The Office of National Statistics has just reported that the UK's annual deficit in trade with the rest of the world in goods has widened for 2015 to stand at £125 billion a year. When you take account of a surplus of trade in services this has resulted in an overall deficit of £34.7 billion. Just in one year.
In my day (don't say I didn't warn you I was going to say that!) this would have caused a run on the pound, a national scandal, a storm of media coverage and brought the government down. Harold Wilson ran a deficit of this order for a short while and it resulted in the devaluation of the pound, the ruination of his reputation as an effective manager of the economy and the loss of the next election. The current deficit is more chronic. It has been going on for over a decade and isn't getting better.
What this means is pretty basic. We are buying more things from abroad than we are making to the extent of over £2,000 for every man woman and child in the country. The average worker needs to make around £4,000 more value every year without buying anything more. It isn't possible to continue getting stuff from other countries for ever without sending enough things of value back to them to compensate.
The obvious way to go about fixing this is to invest money in increasing the efficiency of UK manufacturers by improving science, technology, design and infrastructure. One of the prime reasons that this isn't being done is because George Osborne has decided that it is morally wrong for the government to invest money. He thinks it is a moral imperative to make sure the UK government's budget is in balance every year. Indeed he wants a £10bn surplus every year.
Fair enough, many people will think, if you ain't got the money you shouldn't spend it. But the government is not the same as a family. It can do things that none of us can. It can tell the Bank of England to print money out of thin air and pump it into the economy. So after 2008, under governments of both Labour and Conservatives, the printing presses or more accurately the electronic counters were put to work and £375 billion was created.
Anyone who lived through the reign of Margaret Thatcher (this time I'm not looking back through the rosy glow of nostalgia) will tell you that the government can't just print money and spend it or we'll get horrible inflation. Like everything in economics it depends on the circumstances. Thatcher may well have been right about the danger of inflation in the 1980s. Yet in the last 8 years massive amounts of money have been printed and inflation has plummeted. The rate of inflation was negative for part of last year and remains hovering around zero. Clearly this time printing money didn't cause inflation and since it was also done in the states to the tune of $3,000,000,000,000 means that the same thing happened in more than one country.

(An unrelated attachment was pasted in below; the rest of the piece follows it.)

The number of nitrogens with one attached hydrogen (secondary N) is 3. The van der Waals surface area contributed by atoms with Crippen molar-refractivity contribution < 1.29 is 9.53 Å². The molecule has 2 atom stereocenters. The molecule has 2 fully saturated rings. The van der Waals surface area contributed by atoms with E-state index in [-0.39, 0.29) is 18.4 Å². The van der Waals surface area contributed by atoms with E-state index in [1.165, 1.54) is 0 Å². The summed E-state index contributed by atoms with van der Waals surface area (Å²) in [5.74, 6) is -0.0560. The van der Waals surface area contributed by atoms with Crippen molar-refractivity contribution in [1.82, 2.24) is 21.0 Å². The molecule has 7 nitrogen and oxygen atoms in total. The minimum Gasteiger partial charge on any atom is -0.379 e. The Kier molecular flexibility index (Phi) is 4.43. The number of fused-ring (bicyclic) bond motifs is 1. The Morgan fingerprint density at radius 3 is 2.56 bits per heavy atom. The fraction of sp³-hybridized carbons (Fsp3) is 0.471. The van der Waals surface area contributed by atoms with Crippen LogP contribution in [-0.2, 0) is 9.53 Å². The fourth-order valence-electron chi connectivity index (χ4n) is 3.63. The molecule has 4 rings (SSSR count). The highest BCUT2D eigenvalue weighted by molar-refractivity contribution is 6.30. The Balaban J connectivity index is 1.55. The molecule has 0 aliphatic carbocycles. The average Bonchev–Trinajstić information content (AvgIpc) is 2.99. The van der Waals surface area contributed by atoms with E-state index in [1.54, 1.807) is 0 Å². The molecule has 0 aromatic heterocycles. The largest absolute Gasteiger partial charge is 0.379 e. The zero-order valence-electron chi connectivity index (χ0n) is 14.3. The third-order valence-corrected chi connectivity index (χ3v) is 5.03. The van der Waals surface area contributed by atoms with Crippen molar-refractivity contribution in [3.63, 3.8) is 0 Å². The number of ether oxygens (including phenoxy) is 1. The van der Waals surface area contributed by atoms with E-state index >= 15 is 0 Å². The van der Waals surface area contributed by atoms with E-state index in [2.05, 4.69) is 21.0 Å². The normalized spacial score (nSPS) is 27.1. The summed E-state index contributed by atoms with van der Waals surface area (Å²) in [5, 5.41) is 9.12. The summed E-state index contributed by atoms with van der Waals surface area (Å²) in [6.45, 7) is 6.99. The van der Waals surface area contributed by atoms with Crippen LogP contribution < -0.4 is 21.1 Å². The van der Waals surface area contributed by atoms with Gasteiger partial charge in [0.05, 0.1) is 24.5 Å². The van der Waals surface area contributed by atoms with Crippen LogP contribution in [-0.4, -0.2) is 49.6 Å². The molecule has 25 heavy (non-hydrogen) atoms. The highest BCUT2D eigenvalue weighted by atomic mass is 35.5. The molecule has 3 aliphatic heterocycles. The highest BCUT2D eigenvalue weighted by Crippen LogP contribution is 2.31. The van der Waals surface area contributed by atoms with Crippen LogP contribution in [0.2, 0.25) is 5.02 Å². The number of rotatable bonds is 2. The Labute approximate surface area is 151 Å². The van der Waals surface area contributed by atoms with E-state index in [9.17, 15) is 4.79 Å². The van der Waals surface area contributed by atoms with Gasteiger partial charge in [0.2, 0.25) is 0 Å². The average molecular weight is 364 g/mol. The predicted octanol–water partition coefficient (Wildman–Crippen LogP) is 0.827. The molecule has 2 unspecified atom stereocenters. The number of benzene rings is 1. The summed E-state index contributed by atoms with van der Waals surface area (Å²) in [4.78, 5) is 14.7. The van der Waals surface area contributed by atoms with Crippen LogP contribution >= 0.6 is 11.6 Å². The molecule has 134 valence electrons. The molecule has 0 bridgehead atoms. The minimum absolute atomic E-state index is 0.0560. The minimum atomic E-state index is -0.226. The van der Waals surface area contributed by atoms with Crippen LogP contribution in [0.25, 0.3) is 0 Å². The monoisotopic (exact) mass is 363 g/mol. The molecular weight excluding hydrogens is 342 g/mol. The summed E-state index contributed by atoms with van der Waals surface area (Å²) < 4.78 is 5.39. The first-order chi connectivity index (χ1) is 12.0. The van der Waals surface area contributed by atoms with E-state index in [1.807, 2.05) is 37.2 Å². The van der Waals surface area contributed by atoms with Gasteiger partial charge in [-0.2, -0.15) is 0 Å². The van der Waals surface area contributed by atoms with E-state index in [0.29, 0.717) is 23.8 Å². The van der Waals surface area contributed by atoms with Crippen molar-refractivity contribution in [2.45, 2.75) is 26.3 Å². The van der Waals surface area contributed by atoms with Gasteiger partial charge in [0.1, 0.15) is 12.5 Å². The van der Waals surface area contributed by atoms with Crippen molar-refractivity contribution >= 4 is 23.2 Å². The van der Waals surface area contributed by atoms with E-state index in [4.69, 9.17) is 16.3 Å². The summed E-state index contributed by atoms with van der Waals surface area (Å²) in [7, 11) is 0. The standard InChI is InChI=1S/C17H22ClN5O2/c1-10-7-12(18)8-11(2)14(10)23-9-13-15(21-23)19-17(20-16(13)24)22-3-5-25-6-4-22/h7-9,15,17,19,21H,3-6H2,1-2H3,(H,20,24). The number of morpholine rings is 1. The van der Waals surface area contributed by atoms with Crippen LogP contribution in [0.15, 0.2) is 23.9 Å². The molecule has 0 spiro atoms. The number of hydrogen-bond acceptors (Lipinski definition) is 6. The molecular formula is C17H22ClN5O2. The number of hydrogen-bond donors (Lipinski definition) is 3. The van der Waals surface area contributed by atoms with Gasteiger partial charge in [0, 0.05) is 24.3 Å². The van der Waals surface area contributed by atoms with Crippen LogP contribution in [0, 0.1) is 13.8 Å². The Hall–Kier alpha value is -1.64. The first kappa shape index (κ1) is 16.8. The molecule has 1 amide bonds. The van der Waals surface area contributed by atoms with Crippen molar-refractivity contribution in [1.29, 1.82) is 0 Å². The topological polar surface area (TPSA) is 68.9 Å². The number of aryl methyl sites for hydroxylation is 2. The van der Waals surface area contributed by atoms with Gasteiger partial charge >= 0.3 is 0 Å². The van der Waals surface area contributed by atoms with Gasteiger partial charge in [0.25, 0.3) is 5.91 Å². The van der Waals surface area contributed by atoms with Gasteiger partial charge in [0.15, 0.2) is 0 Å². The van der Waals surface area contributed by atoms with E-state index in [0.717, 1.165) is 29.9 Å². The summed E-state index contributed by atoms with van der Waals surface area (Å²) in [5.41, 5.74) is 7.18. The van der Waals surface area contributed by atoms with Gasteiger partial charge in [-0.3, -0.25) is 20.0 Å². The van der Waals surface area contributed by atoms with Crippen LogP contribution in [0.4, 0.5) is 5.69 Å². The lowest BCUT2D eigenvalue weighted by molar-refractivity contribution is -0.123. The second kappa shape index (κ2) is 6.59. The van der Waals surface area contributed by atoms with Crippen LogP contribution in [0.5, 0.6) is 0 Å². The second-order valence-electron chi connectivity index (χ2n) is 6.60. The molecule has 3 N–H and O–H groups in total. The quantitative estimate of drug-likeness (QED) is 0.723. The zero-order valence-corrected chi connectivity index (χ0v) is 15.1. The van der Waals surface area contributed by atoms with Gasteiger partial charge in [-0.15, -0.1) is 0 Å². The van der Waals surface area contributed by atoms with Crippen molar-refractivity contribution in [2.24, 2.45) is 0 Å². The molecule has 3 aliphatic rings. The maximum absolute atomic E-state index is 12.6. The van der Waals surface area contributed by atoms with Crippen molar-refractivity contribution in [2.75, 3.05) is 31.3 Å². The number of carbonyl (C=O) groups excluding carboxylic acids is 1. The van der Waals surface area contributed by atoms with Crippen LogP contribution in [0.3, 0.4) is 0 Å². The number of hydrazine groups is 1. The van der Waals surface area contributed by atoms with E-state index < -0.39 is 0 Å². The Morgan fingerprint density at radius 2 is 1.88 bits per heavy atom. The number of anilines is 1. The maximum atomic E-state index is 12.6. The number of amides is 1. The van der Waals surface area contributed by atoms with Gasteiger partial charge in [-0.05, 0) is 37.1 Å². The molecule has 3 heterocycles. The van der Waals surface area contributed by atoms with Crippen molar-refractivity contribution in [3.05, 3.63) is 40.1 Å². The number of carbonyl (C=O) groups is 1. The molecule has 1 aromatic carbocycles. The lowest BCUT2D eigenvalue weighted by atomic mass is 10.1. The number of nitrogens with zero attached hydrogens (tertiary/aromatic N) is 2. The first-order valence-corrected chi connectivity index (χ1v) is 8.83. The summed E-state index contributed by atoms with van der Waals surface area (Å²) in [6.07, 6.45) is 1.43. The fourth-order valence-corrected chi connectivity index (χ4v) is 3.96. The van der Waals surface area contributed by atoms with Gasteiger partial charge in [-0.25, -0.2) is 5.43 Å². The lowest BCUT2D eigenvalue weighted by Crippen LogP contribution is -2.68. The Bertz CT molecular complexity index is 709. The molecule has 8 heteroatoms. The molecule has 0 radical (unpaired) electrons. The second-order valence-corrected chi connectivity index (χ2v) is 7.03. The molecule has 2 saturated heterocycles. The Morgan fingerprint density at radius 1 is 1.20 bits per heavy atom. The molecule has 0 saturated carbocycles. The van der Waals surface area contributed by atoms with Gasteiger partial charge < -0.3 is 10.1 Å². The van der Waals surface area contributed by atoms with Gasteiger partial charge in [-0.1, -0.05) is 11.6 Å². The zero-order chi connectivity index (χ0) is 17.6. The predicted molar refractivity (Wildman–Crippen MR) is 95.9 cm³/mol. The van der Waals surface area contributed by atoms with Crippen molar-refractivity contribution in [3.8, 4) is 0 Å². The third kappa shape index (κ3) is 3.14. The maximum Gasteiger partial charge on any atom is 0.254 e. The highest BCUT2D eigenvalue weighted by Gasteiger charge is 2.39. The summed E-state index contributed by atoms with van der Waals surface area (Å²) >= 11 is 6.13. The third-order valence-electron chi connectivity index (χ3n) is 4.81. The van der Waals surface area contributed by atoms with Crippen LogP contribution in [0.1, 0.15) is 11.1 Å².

After 2008 the business community and consumers lost confidence and a lot of decision makers decided that if banks can collapse so easily that it might not be a bad thing to hold on to as much money as they can for as long as they can and build up their assets. For economists the speed of transactions slowed. So any extra money created by the Bank of England or the Fed was counteracted by a change in the tendency of businesses to spend any money that came their way. Quantitative easing simply ironed out a dangerous trend towards a downturn.
The way all this extra money was used was truly extraordinarily stupid. With the support of Labour and then Conservative governments what the Bank of England did with huge amounts of money it had created for free was to pump it into the banking system. They bought from banks almost any piece of paper that said it was a long term asset. They gave them cash to replace dodgy long term investments that they couldn't sell on the open market.
The logic behind this was relatively simple. If the banks had collapsed then so would the rest of the system. But in these circumstances the collapse of capitalism wouldn't have been replaced by the communist utopia. It would have simply been a case of every cash dispenser in the country ceasing to function and the supermarkets running out of food because they wouldn't be able to pay for their just in time deliveries. In other words mass unemployment, mass misery and unpredictable chaos.
It seemed preferable to give the banks some free money and the theory was that when they got their hands on this cash the banks would lend it out, hopefully to small and medium enterprise businesses, and the economy would get moving again. A little bit of this happened. What also happened was that the second the banks got off the hook they went back to their old habits. They started lending money where it was most profitable not where it would do the most good.